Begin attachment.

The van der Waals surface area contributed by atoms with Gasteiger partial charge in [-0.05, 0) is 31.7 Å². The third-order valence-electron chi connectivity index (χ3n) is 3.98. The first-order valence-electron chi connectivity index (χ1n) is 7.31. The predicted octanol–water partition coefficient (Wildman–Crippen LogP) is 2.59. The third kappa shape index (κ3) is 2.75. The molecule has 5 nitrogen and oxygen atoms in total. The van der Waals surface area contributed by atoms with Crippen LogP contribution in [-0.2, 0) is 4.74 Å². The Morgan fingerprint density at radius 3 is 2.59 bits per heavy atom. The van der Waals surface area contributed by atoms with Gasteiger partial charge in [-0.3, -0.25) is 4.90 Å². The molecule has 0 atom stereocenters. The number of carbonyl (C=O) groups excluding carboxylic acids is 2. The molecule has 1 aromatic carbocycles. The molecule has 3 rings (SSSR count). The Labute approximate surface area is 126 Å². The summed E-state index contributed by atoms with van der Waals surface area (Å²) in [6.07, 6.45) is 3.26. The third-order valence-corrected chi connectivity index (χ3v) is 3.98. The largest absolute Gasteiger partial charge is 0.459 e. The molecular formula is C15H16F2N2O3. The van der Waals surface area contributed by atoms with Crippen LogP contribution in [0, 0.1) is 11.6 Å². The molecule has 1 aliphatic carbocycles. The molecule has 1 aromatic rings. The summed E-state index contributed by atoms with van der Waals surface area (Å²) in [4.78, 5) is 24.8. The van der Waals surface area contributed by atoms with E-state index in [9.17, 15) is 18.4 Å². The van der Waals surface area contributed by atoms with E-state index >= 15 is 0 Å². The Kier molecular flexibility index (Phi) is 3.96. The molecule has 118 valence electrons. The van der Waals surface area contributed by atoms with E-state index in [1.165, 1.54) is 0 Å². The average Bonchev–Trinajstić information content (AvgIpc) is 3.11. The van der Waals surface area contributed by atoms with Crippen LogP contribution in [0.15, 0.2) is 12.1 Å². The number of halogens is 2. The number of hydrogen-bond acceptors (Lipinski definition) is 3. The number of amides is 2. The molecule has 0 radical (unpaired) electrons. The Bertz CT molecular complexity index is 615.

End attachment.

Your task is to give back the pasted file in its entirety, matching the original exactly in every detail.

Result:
The van der Waals surface area contributed by atoms with Gasteiger partial charge in [-0.05, 0) is 31.7 Å². The third-order valence-electron chi connectivity index (χ3n) is 3.98. The first-order valence-electron chi connectivity index (χ1n) is 7.31. The predicted octanol–water partition coefficient (Wildman–Crippen LogP) is 2.59. The third kappa shape index (κ3) is 2.75. The molecule has 5 nitrogen and oxygen atoms in total. The van der Waals surface area contributed by atoms with Crippen LogP contribution in [-0.2, 0) is 4.74 Å². The Morgan fingerprint density at radius 3 is 2.59 bits per heavy atom. The van der Waals surface area contributed by atoms with Gasteiger partial charge in [-0.3, -0.25) is 4.90 Å². The molecule has 0 atom stereocenters. The number of carbonyl (C=O) groups excluding carboxylic acids is 2. The molecule has 1 aromatic carbocycles. The molecule has 3 rings (SSSR count). The Labute approximate surface area is 126 Å². The summed E-state index contributed by atoms with van der Waals surface area (Å²) in [6.07, 6.45) is 3.26. The third-order valence-corrected chi connectivity index (χ3v) is 3.98. The largest absolute Gasteiger partial charge is 0.459 e. The molecular formula is C15H16F2N2O3. The van der Waals surface area contributed by atoms with Crippen LogP contribution in [0, 0.1) is 11.6 Å². The molecule has 1 aliphatic carbocycles. The molecule has 1 aromatic rings. The summed E-state index contributed by atoms with van der Waals surface area (Å²) in [4.78, 5) is 24.8. The van der Waals surface area contributed by atoms with E-state index in [9.17, 15) is 18.4 Å². The van der Waals surface area contributed by atoms with E-state index >= 15 is 0 Å². The Kier molecular flexibility index (Phi) is 3.96. The molecule has 118 valence electrons. The van der Waals surface area contributed by atoms with E-state index in [1.165, 1.54) is 0 Å². The average Bonchev–Trinajstić information content (AvgIpc) is 3.11. The van der Waals surface area contributed by atoms with Crippen LogP contribution in [0.15, 0.2) is 12.1 Å². The number of halogens is 2. The number of hydrogen-bond acceptors (Lipinski definition) is 3. The number of amides is 2. The molecule has 0 radical (unpaired) electrons. The Bertz CT molecular complexity index is 615.